The agency also rated M1's past performance very good/significant confidence. Of the four contracts M1 submitted to be evaluated for past performance, two were found to be partially relevant, and M1 received exceptional ratings for its performance under both. Rather than rating M1's past performance exceptional/high confidence overall, however, the agency rated M1 very good to reflect the fact that M1's past performance was only partially relevant. Id. at 5. Since M1's proposed price was low, the agency again determined that M1's proposal offered the best value.

Triad maintains that the agency improperly used its lack of relevant past performance to lower its overall past performance rating from exceptional to very good. Triad states that it was entitled to the exceptional rating due to its subcontractor's past performance, and that lowering its rating based on Triad's own lack of past performance was inconsistent with the statement in the solicitation that an offeror's lack of past performance would have –no positive or negative evaluation significance.— RFP at 17; see Federal Acquisition Regulation sect. 15.305(a)(2)(iv).

We will examine an agency's evaluation of offerors' past performance to ensure that it was reasonable and consistent with the solicitation's evaluation criteria and relevant statutes and regulations. Hanley Indus., Inc., B-295318, Feb. 2, 2005, 2005 CPD para. 20 at 4. A protester's mere disagreement with the agency's judgment is not sufficient to establish that the agency acted unreasonably. Birdwell Bros. Painting & Refinishing, B'285035, July 5, 2000, 2000 CPD para. 129 at 5.

The agency's evaluation of Triad's past performance was unobjectionable. As a general matter, there is nothing improper in an agency's giving weight to an offeror's own lack of relevant past performance--and the neutral weighting that goes with it--along with giving weight to, for example, a proposed subcontractor's past performance, when developing an overall rating for that offeror.[3] See Joint Mgmt. & Tech. Servs., B'294229, B'294229.2, Sept. 22, 2004, 2004 CPD para. 208 at 6 (assigning a neutral rating to an offeror with no past performance was reasonable, despite fact that three of four team members had high past performance ratings, since the offeror was to be the managing concern for performance of the contract). Further, while a neutral past performance rating was to have –no positive or negative evaluation significance— under the terms of the RFP, this provision is not relevant here, since Triad's proposal received an overall rating of very good/significant confidence, not neutral. We do not read the solicitation as prohibiting the agency from factoring an offeror's own lack of past performance into its overall past performance rating, which the RFP specifically stated would encompass consideration of the past performance of predecessor companies, key personnel, and subcontractors, as well as the past performance of the offeror itself. RFP at 16.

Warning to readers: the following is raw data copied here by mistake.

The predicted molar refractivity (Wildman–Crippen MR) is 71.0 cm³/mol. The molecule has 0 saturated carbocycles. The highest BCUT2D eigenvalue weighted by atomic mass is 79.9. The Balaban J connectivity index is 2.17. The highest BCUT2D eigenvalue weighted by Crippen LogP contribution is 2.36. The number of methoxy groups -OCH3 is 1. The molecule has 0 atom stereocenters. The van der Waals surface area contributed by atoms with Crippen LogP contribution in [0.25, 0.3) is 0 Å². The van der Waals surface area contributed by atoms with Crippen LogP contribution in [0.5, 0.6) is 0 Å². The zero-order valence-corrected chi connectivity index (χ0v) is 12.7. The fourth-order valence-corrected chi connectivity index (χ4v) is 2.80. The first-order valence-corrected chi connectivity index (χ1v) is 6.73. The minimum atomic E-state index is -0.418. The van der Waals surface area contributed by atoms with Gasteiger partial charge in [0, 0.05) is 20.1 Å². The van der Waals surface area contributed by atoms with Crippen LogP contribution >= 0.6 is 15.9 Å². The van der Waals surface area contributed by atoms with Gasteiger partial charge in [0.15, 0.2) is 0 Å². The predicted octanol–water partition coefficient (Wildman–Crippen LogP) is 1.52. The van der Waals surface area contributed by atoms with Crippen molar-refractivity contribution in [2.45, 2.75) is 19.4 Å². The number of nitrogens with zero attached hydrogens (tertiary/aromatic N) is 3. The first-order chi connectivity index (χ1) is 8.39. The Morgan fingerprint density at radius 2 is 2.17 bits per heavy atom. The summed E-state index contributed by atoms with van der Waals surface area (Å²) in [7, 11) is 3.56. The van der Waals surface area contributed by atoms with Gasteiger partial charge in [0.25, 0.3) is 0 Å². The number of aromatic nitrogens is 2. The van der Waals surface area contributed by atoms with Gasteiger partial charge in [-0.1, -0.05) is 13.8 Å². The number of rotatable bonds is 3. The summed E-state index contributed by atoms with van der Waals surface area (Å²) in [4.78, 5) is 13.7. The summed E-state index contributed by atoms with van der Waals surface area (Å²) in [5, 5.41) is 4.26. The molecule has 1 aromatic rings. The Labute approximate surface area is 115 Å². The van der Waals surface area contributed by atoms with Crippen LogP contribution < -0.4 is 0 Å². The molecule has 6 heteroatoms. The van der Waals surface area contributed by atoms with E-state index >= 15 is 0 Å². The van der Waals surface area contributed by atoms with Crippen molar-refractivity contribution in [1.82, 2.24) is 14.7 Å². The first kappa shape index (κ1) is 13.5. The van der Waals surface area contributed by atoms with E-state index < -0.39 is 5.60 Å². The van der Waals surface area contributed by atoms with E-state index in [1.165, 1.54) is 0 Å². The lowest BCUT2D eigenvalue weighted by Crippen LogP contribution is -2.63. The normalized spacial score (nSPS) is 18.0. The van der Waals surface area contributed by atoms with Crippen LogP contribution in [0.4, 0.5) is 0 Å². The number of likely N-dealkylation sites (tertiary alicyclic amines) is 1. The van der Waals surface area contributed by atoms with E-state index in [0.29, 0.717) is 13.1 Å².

Triad further argues that, even if averaging its own neutral rating with its subcontractor's exceptional rating were permissible, the averaging here was unreasonable, since four exceptional ratings and one neutral rating should have resulted in an exceptional, rather than a very good, rating. This argument is without merit. Since Triad was to perform over 50 percent of the work, it was reasonable for the agency to give significant weight to Triad's lack of experience in determining the appropriate overall past performance rating for the firm. In any case, we view this argument as, essentially, mere disagreement with the agency's judgment, which is insufficient to establish that the agency acted unreasonably. See Birdwell Bros. Painting & Refinishing, supra.